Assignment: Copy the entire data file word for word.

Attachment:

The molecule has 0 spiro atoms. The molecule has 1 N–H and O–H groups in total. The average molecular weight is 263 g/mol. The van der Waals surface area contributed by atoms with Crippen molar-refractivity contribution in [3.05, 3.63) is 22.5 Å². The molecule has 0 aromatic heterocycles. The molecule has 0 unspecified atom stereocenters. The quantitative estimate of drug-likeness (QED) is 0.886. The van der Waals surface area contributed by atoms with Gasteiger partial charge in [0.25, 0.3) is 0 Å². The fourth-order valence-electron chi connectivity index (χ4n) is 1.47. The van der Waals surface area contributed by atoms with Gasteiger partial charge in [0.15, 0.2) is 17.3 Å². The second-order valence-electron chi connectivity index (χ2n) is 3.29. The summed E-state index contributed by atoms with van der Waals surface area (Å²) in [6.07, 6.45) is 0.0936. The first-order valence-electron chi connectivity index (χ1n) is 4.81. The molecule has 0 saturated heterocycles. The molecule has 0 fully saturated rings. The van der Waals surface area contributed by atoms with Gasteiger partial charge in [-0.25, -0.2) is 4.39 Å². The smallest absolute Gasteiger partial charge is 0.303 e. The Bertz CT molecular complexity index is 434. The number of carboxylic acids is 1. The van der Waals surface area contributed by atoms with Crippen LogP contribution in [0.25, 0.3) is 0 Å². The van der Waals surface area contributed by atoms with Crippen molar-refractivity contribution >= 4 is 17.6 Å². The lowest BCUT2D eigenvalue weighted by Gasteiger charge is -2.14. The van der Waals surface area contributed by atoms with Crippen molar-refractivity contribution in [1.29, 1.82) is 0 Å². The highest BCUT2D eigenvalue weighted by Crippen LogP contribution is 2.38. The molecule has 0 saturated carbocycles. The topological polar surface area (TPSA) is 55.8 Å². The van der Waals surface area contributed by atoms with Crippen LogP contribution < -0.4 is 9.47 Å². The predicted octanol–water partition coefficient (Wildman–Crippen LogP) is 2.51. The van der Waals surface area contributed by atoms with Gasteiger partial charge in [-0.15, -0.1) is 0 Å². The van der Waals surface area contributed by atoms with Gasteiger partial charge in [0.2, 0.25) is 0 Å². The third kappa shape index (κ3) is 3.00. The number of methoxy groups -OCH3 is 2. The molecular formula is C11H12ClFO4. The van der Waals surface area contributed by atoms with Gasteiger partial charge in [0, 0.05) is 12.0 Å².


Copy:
The molecule has 0 spiro atoms. The molecule has 1 N–H and O–H groups in total. The average molecular weight is 263 g/mol. The van der Waals surface area contributed by atoms with Crippen molar-refractivity contribution in [3.05, 3.63) is 22.5 Å². The molecule has 0 aromatic heterocycles. The molecule has 0 unspecified atom stereocenters. The quantitative estimate of drug-likeness (QED) is 0.886. The van der Waals surface area contributed by atoms with Gasteiger partial charge in [0.25, 0.3) is 0 Å². The fourth-order valence-electron chi connectivity index (χ4n) is 1.47. The van der Waals surface area contributed by atoms with Gasteiger partial charge in [0.15, 0.2) is 17.3 Å². The second-order valence-electron chi connectivity index (χ2n) is 3.29. The summed E-state index contributed by atoms with van der Waals surface area (Å²) in [6.07, 6.45) is 0.0936. The first-order valence-electron chi connectivity index (χ1n) is 4.81. The molecule has 0 saturated heterocycles. The molecule has 0 fully saturated rings. The van der Waals surface area contributed by atoms with Gasteiger partial charge in [-0.25, -0.2) is 4.39 Å². The smallest absolute Gasteiger partial charge is 0.303 e. The Bertz CT molecular complexity index is 434. The number of carboxylic acids is 1. The van der Waals surface area contributed by atoms with Crippen LogP contribution in [0.25, 0.3) is 0 Å². The van der Waals surface area contributed by atoms with Crippen molar-refractivity contribution >= 4 is 17.6 Å². The lowest BCUT2D eigenvalue weighted by Gasteiger charge is -2.14. The van der Waals surface area contributed by atoms with Crippen molar-refractivity contribution in [1.29, 1.82) is 0 Å². The highest BCUT2D eigenvalue weighted by Crippen LogP contribution is 2.38. The molecule has 0 saturated carbocycles. The topological polar surface area (TPSA) is 55.8 Å². The van der Waals surface area contributed by atoms with Crippen LogP contribution < -0.4 is 9.47 Å². The predicted octanol–water partition coefficient (Wildman–Crippen LogP) is 2.51. The van der Waals surface area contributed by atoms with Gasteiger partial charge in [-0.15, -0.1) is 0 Å². The van der Waals surface area contributed by atoms with Gasteiger partial charge in [0.2, 0.25) is 0 Å². The third kappa shape index (κ3) is 3.00. The number of methoxy groups -OCH3 is 2. The molecular formula is C11H12ClFO4. The van der Waals surface area contributed by atoms with Gasteiger partial charge in [0, 0.05) is 12.0 Å².